[All photos my own.]
A beaded dress from 2800BC.
Last week I was at the Petrie Museum of Egyptian Archaeology, assisting with a blogger event on the theme of #InspireTravel. I didn't expect to find many fashion connections, but suddenly in front of me was this amazing beaded outfit, which my colleague described as Madonna-esque. You can see what she means - those paltry chest coverings leave little to the imagination and the structure of the piece makes it look like an early attempt at fishnets. However it's an incredibly small mannequin that was used to pass off the pre-Madonna look, and that makes things slightly worrying. This would have been worn by a very young teenager or child who needed to secure a husband. And you thought high street childrenswear shops selling push-up bras was scary?
An ivory comb - because even ancient women liked to look good.
It's crazy to think how long beauty rituals have been going. Acts like brushing your hair or teeth, and applying make-up, have been a part of human existence for essentially as long as civilised societies have formed. You could say that we've evolved very little in the sense that many of our carefully prepared cosmetic regimes are still as important as they were thousands of years ago, albeit without applying chemicals directly to our face - arsenic face powder, anyone? - just as Botox and specialised peels instead.
The world's oldest garment, c.3000-2300BC.
Apologies for the bad photo, but flash photography isn't allowed due to the delicate nature of this shirt. It's the oldest known example of a (relatively intact) piece of clothing in the world, which I found utterly fascinating. You could easily think that it was a peasant costume from a recent period drama, and not something that was sewn thousands of years before the Roman and Greek Empires even existed.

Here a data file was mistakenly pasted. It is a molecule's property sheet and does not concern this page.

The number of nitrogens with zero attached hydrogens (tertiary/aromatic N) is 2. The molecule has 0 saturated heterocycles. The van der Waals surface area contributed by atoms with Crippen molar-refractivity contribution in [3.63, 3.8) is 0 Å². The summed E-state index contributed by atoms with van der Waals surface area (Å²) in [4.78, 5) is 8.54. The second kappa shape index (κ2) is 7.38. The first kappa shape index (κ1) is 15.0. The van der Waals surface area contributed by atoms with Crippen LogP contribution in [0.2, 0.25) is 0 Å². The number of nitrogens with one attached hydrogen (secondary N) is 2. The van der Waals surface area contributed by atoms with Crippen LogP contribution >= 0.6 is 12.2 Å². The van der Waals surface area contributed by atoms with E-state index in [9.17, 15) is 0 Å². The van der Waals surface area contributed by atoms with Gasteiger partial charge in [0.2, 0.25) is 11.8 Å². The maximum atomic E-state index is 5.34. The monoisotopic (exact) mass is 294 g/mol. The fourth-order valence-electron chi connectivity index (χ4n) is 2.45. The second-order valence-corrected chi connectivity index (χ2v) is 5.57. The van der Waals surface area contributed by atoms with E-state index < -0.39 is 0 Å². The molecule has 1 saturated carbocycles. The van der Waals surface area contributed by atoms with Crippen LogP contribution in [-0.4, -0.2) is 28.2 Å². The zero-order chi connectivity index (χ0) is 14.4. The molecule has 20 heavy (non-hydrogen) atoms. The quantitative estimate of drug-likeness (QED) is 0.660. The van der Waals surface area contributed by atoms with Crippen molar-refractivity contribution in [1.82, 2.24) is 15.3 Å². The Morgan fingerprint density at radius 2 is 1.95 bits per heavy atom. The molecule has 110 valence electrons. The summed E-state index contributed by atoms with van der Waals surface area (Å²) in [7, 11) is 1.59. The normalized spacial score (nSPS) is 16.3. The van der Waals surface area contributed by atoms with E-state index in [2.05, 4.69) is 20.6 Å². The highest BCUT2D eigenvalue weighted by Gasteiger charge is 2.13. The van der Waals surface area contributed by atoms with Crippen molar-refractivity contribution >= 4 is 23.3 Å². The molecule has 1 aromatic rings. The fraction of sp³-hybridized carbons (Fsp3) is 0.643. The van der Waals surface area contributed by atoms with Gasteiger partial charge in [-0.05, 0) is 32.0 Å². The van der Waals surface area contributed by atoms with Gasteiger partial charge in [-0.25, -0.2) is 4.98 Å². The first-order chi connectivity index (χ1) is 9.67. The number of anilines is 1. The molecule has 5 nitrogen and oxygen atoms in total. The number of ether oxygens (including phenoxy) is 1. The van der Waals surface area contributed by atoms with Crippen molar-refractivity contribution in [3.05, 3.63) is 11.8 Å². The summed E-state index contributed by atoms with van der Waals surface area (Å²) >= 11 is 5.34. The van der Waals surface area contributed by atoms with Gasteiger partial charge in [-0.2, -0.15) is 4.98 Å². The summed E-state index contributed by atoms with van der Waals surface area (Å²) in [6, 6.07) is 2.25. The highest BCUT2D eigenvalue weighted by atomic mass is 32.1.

How can something look so normal when it's so dated? I guess there are practical fashion considerations that really are timeless, such as the need for sleeves and also enough movement for the arms to be able to carry out full movement. The use of linen as a durable and breathable material, chosen for its effectiveness throughout the seasons. It's amazing to think that the needs of a person in a hot country are still met today by the simple linen shirt, which has never found itself as one of the modern world's throwaway garments. This is definitely the triumph of slow fashion.
The Petrie Museum isn't just full of clothing for trendspotters; it's a fascinating museum that showcases the finds of Flinders Petrie, a leading Egyptologist, and his team. Will it inspire people to travel to Egypt? Definitely. But if you can't afford a holiday then this is the next best thing.
Malet Place/Gower Street, University College London